Cross-University panel breaks down takeaways from U.S. Capitol riot

Media Credit: Grace Hromin | Assistant Photo Editor

Mary McCord, a POE fellow, said the “radicalization” and violence present during the Capitol riot share similar parallels with foreign terrorist organizations in how participants used social media to share ideas.

A panel of media experts unpacked social media’s role in domestic terrorism last week as they reassessed the U.S. Capitol riot.

Three faculty members and two staff members from the Program on Extremism covered topics like the rise of conspiracy theories through QAnon, social media companies’ accountability and their legal connection to domestic terrorism. Graham Cornwell, the assistant dean of research for the Elliott School, moderated the roundtable.

Here are some of the key topics they discussed:

QAnon and conspiracy theories’ influence
Ronnie Lal, an associate professor of international affairs, said two forces “created” the situation at the Capitol – the rise of conspiracy as a political force and the rise of technology as a “force multiplier.” She said QAnon has rapidly spread misinformation in an emotional and “gripping” way through technology.

“The use of conspiracy is very powerful because it feeds on ideas that people have been hearing since they were little,” Lal said.

Mary McCord, a POE fellow, said the “radicalization” and violence present during the Capitol riot share similar parallels with foreign terrorist organizations in how participants used social media to share ideas. She said conspiracy theories have joined with other “extremist theories” by aligning with the same beliefs people agree on and creating a “power in numbers” dynamic.

“You have people who start to dabble in conspiracy theories, they start to dabble in extremist content and then there is gradually a radicalization toward the willingness to go out and actually commit an act of violence,” McCord said.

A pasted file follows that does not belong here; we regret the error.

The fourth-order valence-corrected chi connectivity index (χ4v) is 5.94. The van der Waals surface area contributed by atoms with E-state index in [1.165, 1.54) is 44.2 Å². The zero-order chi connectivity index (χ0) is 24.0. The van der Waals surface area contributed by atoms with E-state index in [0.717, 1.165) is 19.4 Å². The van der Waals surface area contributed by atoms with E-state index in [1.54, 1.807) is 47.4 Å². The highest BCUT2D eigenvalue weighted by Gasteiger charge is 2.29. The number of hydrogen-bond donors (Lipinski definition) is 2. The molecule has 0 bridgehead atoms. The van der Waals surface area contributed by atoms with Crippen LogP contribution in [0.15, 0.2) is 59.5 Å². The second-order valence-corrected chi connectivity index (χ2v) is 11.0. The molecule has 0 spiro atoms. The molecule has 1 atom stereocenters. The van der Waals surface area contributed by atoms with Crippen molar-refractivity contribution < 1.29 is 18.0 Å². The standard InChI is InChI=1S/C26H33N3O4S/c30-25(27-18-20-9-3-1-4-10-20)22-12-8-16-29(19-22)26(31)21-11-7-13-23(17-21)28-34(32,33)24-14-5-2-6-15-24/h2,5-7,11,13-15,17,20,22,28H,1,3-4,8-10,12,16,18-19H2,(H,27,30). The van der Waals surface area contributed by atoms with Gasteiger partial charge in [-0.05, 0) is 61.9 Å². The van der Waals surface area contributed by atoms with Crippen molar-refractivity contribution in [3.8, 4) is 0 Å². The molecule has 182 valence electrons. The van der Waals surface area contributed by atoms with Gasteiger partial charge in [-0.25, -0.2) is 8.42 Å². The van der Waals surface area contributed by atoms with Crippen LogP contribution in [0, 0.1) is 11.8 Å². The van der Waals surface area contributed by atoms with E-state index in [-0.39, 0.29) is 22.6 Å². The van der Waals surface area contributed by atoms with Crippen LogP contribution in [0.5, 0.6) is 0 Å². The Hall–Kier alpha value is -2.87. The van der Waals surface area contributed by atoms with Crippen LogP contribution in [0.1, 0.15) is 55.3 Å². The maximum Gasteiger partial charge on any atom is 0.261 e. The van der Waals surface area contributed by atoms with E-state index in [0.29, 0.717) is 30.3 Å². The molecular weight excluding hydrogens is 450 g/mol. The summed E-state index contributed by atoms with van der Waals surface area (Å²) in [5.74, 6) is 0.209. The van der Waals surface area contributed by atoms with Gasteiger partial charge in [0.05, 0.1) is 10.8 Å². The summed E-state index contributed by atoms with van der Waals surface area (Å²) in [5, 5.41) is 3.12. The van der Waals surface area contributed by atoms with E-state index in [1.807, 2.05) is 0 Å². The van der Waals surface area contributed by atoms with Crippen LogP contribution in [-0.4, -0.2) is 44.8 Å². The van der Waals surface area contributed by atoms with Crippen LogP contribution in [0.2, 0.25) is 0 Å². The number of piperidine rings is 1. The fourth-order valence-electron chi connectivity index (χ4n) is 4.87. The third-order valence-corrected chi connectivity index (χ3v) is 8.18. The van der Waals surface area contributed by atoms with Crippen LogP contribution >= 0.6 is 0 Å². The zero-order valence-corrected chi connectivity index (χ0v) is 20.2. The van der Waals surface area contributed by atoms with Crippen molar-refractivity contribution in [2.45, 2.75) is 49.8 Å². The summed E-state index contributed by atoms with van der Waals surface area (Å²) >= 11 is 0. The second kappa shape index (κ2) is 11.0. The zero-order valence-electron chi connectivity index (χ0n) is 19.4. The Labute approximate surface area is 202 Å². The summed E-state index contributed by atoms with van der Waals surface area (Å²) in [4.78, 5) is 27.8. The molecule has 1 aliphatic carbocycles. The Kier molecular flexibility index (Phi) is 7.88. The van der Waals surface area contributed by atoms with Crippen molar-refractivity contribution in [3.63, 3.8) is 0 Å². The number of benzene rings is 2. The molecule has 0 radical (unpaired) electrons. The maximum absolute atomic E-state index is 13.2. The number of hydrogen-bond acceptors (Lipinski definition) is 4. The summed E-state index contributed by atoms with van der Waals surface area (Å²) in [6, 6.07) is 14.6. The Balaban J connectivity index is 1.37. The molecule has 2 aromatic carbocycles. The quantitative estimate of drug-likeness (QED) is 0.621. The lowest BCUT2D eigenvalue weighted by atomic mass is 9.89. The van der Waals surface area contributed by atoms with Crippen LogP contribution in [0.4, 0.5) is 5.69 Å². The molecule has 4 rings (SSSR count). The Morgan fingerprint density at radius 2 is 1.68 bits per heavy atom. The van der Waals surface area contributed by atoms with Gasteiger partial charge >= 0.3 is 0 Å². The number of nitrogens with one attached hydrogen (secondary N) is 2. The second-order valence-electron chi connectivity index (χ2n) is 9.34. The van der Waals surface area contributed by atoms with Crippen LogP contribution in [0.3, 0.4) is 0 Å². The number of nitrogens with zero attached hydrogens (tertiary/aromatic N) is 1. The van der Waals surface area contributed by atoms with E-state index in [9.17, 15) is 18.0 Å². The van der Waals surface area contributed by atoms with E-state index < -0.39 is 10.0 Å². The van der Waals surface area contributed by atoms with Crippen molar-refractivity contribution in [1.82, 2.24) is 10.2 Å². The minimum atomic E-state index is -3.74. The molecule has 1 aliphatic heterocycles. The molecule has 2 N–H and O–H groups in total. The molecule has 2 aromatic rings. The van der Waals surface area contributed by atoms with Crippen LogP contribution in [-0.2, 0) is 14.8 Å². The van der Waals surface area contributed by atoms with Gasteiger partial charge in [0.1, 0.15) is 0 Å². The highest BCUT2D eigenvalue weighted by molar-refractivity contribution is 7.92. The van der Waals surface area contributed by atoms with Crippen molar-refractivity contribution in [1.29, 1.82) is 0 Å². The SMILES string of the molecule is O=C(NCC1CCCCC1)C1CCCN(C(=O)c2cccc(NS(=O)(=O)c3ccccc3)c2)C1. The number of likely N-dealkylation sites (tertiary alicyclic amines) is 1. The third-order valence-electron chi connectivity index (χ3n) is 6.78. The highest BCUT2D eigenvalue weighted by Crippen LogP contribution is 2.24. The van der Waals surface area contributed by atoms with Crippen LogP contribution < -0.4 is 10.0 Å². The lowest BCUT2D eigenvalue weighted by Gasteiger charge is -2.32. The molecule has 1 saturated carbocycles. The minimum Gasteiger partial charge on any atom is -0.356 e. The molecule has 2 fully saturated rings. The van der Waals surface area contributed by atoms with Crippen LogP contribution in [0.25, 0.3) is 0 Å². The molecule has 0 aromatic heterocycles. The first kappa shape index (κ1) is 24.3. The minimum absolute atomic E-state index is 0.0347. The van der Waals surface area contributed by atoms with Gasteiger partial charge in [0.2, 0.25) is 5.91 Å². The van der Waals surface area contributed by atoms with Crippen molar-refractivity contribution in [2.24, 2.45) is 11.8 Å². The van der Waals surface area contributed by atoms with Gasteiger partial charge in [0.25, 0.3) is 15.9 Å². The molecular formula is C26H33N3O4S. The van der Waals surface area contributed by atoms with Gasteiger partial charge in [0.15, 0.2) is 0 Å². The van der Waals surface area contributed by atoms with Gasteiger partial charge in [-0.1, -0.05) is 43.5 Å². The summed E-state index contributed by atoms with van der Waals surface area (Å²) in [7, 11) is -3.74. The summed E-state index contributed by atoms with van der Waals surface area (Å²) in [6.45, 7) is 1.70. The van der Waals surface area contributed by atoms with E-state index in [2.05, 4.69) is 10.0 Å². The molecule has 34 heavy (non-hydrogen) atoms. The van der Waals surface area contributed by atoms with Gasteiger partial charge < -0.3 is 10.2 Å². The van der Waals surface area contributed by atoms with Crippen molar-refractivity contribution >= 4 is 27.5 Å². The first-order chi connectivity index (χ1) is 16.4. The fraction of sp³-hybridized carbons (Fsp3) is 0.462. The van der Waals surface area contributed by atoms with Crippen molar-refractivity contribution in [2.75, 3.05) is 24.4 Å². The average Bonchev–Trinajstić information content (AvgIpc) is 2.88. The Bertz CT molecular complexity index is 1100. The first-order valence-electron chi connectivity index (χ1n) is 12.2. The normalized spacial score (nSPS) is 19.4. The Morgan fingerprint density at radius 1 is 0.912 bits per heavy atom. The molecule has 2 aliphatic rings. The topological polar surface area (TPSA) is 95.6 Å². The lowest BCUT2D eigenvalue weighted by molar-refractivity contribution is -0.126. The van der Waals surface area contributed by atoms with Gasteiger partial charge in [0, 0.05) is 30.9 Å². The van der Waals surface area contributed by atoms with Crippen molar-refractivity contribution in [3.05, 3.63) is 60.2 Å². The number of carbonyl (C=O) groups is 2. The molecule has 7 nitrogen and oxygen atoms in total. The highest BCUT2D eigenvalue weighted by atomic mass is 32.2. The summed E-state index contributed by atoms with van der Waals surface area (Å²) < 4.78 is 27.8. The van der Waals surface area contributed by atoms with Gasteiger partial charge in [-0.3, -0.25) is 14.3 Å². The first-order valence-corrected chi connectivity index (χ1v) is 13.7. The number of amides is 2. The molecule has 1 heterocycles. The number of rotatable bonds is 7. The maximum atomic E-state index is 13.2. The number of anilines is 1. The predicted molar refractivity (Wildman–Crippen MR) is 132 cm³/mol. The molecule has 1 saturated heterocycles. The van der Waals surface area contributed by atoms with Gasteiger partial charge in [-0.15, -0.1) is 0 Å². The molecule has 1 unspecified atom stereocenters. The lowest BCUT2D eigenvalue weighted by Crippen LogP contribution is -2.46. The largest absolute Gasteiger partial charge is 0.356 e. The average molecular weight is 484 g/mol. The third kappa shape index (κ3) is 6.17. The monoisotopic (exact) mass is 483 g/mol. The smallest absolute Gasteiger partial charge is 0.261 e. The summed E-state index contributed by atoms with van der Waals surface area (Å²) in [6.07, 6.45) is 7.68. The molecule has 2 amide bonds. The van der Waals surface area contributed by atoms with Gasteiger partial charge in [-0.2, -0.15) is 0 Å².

Christopher Kojm, a professor of international affairs, said politicians can and will “weaponize” conspiracy theories because of the influence that simple explanations hold in the general public, especially related to topics like the opioid epidemic and unemployment.

“This is a great big social problem that permeates the entirety of this country and every student and every person on this call has a responsibility to work on behalf of truth in your career,” Kojm said.

Holding social media accountable
Rebekah Tromble, an associate professor of media and public affairs and director of the Institute for Data, Democracy and Politics, said social media has made the spread of disinformation and hate speech easier.

She added that there are two ways to achieve platform accountability – better regulatory frameworks and public mechanisms that legislators can use to oversee social media companies.

Seamus Hughes, the deputy director of POE, said the connections the rioters were able to make with other attendees in the District via social media will play a role in de-platforming some of the rioters.

“If you look at extremist groups like ISIS or Al-Qaeda, when you took them off of mainstream sites, the recruitment pool for radicalization, for folks who would go and travel significantly dropped,” Hughes said.

Legal consequences of domestic terrorism
McCord, the POE fellow, said the Capitol riot fits the legal definition for domestic terrorism. It is “critical” for the FBI to use social media and video to identify rioters and for evidence to bring additional charges against them, she said.

“Those who are involved in organizing, those who are plotting the more extensive violence, those who are in conspiracies together, we will see more significant charges so this is not the end,” McCord said.

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